WTO & Plurilaterals, WTO disputes

New data: extending appeals judges’ mandate is common practice at WTO

A confidential note obtained by Borderlex shows that extending the mandate of World Trade Organization Appellate Body judges has been common practice in Geneva for many years. As the crisis over the nomination of new judges deepens, Washington doesn’t seem to have addressed that fact.


With the World Trade Organization’s top court now down to just four judges, the need to persuade the US to stop blocking appointments to the seven-member Appellate Body has become even more urgent. If Washington continues to shackle WTO efforts to fill vacancies, there will be just one appeals judge at this time next year.


Shadow over Buenos Aires


But it’s common practice at the WTO and other international tribunals for judges to continue working after their terms have ended to complete work on their open cases, according to a confidential document obtained by Borderlex.


The stalemate has, not surprisingly, already come up at WTO’s ministerial conference in Buenos Aires.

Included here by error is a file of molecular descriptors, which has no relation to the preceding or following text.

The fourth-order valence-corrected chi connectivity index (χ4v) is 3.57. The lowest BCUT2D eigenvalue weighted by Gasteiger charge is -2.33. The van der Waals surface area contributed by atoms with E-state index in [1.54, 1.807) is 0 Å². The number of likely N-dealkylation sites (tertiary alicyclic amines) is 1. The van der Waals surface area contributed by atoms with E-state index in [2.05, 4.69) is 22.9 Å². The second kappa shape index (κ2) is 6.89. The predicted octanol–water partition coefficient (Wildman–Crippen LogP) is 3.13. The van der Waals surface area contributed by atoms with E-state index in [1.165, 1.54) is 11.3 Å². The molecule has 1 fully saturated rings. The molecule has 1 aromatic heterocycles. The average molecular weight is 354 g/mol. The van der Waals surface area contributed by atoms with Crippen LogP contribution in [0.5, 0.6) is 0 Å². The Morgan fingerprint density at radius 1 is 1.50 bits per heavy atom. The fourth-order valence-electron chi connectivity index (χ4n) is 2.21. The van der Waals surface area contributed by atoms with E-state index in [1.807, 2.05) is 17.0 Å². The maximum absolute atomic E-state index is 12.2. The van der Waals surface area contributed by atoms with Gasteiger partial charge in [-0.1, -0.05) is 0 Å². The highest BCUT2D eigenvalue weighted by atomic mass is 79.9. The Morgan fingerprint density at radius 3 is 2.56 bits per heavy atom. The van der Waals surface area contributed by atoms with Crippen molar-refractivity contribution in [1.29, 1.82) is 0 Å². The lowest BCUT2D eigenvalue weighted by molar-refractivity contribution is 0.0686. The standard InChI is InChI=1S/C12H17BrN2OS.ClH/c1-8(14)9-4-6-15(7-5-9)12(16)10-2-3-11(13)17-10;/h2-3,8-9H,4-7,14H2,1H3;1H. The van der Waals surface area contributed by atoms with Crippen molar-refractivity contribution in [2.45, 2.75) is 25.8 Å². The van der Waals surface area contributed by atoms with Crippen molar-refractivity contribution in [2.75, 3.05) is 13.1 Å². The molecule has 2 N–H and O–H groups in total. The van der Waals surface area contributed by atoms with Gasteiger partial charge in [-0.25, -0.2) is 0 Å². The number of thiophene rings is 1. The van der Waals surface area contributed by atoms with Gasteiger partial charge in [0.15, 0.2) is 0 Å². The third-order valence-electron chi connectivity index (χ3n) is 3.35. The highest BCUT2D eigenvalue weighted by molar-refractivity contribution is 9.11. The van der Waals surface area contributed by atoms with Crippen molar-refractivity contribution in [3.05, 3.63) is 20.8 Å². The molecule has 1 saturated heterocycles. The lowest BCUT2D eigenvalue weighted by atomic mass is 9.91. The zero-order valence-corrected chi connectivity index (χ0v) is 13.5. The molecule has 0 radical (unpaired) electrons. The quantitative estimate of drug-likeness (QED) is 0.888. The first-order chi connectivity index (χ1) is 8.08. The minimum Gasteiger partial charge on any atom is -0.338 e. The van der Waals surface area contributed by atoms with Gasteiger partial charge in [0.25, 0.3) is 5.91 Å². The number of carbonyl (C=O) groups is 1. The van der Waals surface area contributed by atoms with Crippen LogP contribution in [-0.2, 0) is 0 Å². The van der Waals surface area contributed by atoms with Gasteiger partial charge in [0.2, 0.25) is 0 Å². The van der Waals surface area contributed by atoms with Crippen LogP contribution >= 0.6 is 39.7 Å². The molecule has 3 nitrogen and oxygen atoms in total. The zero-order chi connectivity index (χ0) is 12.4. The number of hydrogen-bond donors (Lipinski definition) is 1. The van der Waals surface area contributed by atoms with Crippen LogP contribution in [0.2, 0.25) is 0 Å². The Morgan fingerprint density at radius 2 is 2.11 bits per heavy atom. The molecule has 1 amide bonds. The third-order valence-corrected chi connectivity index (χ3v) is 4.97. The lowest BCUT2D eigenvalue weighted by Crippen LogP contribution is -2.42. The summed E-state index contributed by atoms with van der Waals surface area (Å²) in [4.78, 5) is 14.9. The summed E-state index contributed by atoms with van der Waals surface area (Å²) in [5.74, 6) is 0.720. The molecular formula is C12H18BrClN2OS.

“We need to collectively and expeditiously resolve this impasse,” Indian Commerce Minister Suresh Prabhu said yesterday, while South Korean Trade Minister Kim Hyun-chong urged governments to “promptly fill all the vacancies”. One newspaper reported that the Appellate Body crisis and fears that Washington is trying to dismantle the WTO dispute system is “one of the main subjects on the sidelines in Buenos Aires”.


But the Trump administration has been inflexible on the issue, arguing that judges shouldn’t be involved in appeals at the WTO after their terms have expired. The US never formally opposed this pragmatic practice before, even though the confidential WTO ‘information note’ obtained by Borderlex shows that it’s been used in 15 disputes between 2000 and 2017.


Ten of those appeals rulings involved the US, the 11-page WTO document shows. In fact, in the first two appeals to be adjudicated by judges whose terms had ended – both lodged by the EU and both faulting the US – the terms of two judges on the three-person panels had expired.


In 2000, two judges worked 40 days past their terms on the appeal of a ruling against US antisubsidy duties on certain lead and steel products, the WTO note says. Two others stayed on 23 days after their terms lapsed in 2002 to wrap up work in a dispute challenging Section 211 of the US Omnibus Appropriations Act.